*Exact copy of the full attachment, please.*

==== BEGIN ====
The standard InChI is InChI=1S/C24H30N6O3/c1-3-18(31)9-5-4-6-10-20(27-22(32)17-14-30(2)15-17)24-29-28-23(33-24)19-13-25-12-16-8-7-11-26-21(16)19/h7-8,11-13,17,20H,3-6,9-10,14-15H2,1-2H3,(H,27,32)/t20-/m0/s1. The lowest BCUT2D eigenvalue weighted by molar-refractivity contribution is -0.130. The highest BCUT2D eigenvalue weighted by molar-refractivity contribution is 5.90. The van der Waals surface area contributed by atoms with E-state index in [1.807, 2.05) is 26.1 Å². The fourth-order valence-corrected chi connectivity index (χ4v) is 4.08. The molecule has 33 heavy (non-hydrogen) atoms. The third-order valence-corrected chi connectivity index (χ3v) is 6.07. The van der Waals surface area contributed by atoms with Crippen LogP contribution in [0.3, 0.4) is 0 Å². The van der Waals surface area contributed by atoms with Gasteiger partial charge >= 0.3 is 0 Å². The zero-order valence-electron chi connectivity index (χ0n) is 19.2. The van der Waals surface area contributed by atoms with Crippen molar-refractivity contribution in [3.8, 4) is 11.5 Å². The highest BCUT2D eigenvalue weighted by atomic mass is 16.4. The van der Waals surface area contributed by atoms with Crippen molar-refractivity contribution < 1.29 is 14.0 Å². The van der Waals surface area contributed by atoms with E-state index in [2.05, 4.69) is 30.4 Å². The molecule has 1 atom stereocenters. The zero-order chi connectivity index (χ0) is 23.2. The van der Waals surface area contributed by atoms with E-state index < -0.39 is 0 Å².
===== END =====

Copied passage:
The standard InChI is InChI=1S/C24H30N6O3/c1-3-18(31)9-5-4-6-10-20(27-22(32)17-14-30(2)15-17)24-29-28-23(33-24)19-13-25-12-16-8-7-11-26-21(16)19/h7-8,11-13,17,20H,3-6,9-10,14-15H2,1-2H3,(H,27,32)/t20-/m0/s1. The lowest BCUT2D eigenvalue weighted by molar-refractivity contribution is -0.130. The highest BCUT2D eigenvalue weighted by molar-refractivity contribution is 5.90. The van der Waals surface area contributed by atoms with E-state index in [1.807, 2.05) is 26.1 Å². The fourth-order valence-corrected chi connectivity index (χ4v) is 4.08. The molecule has 33 heavy (non-hydrogen) atoms. The third-order valence-corrected chi connectivity index (χ3v) is 6.07. The van der Waals surface area contributed by atoms with Crippen LogP contribution in [0.3, 0.4) is 0 Å². The van der Waals surface area contributed by atoms with Gasteiger partial charge >= 0.3 is 0 Å². The zero-order valence-electron chi connectivity index (χ0n) is 19.2. The van der Waals surface area contributed by atoms with Crippen molar-refractivity contribution in [3.8, 4) is 11.5 Å². The highest BCUT2D eigenvalue weighted by atomic mass is 16.4. The van der Waals surface area contributed by atoms with Crippen molar-refractivity contribution < 1.29 is 14.0 Å². The van der Waals surface area contributed by atoms with E-state index in [2.05, 4.69) is 30.4 Å². The molecule has 1 atom stereocenters. The zero-order chi connectivity index (χ0) is 23.2. The van der Waals surface area contributed by atoms with E-state index < -0.39 is 0 Å².